Draught in the chimney
If the chimney is completely cold, first you need to let a little warm air into it in order to start a draught. Usually, you will only need to open the fireplace door for a couple of minutes for the warm air in the room to move up the chimney. You can also light a small bit of newspaper on top of the baffle in the fireplace.
In certain circumstances, there may be a downdraught in the chimney. In this case, the air in the chimney wants to go the wrong way: out into the room. This can be caused by a change in the weather or low pressure in the room. In this instance, you need to try to change the air flow in the chimney by burning a little bit of newspaper high up in the fireplace, as well as by opening a window or similar aperture in order to cancel out the low pressure in the room.
Fire briquettes are a simple and effective means of lighting a fire. They should be used as recommended in the user instructions. Birch bark also works very well.
Using wood briquettes as fuel in Jøtul’s wood-burning stoves and fireplaces
What are wood briquettes?
The advice we give here applies to shavings from pure timber, which have been pressed together to form blocks called wood briquettes. Wood briquettes weigh around 0.2 kg to about 1 kg per briquette.
No additives of any sort should be used. It is the timber’s own adhesive, lignin, which binds the shavings through pressing and heating during the briquette production process. Combustion properties can vary greatly and are dependent on the raw material used to manufacture the wood briquettes and how they are produced.
How do you use wood briquettes?
Wood briquettes are used more or less in the same way as normal wooden logs. Wood briquettes are often very compact and dry, compared with the usual wood used for lighting fires. As a result, most types of wood briquettes burn more fiercely than when the equivalent amount of wood is used. This means that you should use fairly small amounts regularly.
User instructions should come with the wood briquettes giving advice on how to use briquettes of the relevant quality safely. Do not shut off the air supply allowing the flames to be smothered, as this creates the risk of unburnt gases igniting, causing an explosion (deflagration).
How much fuel can you add at a time?
As wood briquettes are a type of fuel which can behave in different ways, you need to get to know the briquettes you are using through trial and error. You can start with about 1 kg, based on the normal method for lighting a fire using kindling. Compare this with the use of ordinary wood and gradually increase the amount, but never beyond the amount for creating a normal fire. It is extremely important for you to safeguard against overheating, both in relation to the fireplace and in terms for taking fire safety precautions.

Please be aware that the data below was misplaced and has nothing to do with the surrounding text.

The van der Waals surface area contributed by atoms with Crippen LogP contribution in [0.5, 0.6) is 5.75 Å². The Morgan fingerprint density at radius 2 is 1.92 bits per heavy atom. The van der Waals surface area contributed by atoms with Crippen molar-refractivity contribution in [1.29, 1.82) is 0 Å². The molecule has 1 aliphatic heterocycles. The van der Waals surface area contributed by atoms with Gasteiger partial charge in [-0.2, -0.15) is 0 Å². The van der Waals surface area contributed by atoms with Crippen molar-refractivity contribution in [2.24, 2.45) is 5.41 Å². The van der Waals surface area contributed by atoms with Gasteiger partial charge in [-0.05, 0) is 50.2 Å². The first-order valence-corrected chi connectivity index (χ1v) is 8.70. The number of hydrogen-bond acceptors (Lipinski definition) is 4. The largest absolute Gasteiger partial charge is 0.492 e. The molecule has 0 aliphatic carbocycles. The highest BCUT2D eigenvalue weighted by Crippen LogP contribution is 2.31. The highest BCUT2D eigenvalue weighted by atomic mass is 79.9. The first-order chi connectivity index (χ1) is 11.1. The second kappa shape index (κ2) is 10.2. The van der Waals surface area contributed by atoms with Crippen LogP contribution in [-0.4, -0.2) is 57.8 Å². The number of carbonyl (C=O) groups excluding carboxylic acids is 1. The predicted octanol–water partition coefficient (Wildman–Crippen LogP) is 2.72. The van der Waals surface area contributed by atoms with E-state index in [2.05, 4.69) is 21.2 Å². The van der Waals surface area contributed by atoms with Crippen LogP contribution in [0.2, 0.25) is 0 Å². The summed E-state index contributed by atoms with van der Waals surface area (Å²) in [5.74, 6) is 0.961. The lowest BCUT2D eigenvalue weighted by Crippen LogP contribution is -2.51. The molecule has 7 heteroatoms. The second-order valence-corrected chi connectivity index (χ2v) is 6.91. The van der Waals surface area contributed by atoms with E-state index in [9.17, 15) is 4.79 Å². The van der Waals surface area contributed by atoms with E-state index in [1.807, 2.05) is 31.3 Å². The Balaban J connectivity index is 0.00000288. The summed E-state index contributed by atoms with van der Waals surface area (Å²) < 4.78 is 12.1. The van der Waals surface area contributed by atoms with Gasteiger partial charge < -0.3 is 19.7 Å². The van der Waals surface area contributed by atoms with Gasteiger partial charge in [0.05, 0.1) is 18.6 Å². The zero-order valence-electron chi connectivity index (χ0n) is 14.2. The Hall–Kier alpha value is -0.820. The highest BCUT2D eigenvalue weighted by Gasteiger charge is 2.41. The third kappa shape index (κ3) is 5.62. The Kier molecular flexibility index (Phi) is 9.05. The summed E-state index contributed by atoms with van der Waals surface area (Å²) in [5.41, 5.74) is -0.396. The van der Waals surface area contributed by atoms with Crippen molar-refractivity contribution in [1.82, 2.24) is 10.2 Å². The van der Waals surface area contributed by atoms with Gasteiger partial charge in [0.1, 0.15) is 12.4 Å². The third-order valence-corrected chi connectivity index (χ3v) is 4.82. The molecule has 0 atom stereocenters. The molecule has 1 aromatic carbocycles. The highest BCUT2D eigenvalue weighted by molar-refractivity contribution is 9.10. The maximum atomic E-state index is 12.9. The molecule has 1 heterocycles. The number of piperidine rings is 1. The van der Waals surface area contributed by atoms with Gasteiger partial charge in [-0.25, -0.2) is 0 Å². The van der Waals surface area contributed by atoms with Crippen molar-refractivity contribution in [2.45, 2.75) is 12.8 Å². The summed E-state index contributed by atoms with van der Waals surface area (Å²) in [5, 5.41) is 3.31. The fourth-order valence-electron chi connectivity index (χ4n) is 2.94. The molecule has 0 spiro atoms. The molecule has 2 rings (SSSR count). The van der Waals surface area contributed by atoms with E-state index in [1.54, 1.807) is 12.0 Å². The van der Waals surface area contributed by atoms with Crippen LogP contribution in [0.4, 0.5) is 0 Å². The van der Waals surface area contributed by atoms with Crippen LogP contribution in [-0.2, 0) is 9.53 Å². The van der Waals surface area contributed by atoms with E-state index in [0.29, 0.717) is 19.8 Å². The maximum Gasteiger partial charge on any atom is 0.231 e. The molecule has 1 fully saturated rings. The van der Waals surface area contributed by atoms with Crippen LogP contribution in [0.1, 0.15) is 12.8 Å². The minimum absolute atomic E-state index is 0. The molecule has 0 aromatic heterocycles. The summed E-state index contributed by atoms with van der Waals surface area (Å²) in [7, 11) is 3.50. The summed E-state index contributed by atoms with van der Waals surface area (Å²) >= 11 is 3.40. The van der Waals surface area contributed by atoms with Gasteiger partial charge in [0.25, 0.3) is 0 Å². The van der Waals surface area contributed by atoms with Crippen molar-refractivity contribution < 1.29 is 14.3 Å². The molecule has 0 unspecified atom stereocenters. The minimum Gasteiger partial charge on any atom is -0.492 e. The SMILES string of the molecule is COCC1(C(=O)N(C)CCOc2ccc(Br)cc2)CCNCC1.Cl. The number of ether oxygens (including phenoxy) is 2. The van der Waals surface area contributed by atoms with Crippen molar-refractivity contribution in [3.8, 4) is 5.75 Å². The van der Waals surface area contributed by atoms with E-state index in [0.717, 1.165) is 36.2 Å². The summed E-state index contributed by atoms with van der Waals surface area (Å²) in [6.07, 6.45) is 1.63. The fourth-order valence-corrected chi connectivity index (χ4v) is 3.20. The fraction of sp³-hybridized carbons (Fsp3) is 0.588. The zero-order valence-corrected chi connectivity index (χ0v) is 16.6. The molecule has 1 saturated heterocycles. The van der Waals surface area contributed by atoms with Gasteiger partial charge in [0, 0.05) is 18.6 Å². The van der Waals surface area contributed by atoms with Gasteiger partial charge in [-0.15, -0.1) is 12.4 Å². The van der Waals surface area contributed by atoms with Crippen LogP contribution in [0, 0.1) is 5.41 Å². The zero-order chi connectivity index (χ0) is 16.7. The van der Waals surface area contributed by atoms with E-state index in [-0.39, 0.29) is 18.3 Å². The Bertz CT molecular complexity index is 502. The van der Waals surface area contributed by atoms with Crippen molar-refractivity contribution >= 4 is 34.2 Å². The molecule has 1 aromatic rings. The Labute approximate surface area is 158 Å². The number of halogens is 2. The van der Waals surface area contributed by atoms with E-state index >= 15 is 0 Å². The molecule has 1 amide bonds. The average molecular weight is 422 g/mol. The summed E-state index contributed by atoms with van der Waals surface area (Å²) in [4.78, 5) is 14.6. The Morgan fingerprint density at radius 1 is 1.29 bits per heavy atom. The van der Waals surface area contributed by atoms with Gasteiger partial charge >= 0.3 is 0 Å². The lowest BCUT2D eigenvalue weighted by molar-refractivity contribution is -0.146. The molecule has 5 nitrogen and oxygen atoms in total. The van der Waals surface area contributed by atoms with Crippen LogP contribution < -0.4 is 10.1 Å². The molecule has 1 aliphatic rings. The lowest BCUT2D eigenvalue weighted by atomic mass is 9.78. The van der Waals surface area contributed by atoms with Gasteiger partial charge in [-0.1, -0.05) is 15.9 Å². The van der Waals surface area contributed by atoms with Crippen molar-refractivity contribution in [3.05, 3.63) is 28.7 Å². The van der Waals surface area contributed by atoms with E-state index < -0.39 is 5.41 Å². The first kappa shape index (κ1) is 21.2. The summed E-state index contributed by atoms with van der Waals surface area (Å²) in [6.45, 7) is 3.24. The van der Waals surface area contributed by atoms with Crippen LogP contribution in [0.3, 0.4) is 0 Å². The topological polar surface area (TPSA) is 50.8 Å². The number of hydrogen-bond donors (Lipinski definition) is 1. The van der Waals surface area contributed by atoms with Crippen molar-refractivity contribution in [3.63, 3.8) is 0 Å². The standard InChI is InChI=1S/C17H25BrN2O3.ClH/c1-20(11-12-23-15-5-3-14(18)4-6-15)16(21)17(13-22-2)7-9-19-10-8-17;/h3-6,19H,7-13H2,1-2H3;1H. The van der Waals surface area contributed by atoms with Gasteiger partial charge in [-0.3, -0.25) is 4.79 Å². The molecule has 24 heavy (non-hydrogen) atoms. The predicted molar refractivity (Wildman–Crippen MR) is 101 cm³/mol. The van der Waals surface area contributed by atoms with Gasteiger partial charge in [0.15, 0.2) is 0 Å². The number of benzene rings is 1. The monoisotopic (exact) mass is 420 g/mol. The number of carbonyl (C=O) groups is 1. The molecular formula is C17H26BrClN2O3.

Is Jøtul’s warranty valid when wood briquettes are used as fuel?
Jøtul’s warranty terms for wood products are valid for what Jøtul considers as normal use of the fireplace with wood as fuel. See the user instructions for the relevant fireplace. When using wood briquettes to light the fire, you must take the precautionary measures described above to prevent overheating and other dangerous situations from arising.
Jøtul’s fireplace warranty is valid therefore for the use of wood briquettes to light the fire, provided that they are used in the proper way. Damage caused in connection with overheating or deflagration is not covered by the warranty.
Many people cause overheating when lighting a fire in a cold house and cottages in order to warm them up as quickly as possible. Overheating can damage both the fireplace and the chimney, and also cause a fire. If you have an enamel stove, the enamel will be damaged if you light a big fire which makes the stove red hot. Screws become burnt solid and gaskets can crumble away. Stove plates can become loose, allowing cracks to appear in the stove, which again can lead to the stove having an uncontrolled air supply.
Look out for the risks of overheating and note that the warranty ceases to apply in these cases.
The flames you see in the fireplace are burning gases. Even if the flames gradually die out, the charcoal can continue to glow for a long time. Dry wood from solid deciduous trees burns at a moderate rate and glows for a long time. Light wood from fast-growing trees catches fire quickly and stops glowing more quickly. A normal fire is one that burns steadily, with fuel being added every other hour. The amount of fuel used should not fill any more than about 2/3 of the burn chamber; this calculation is based on using wood as fuel.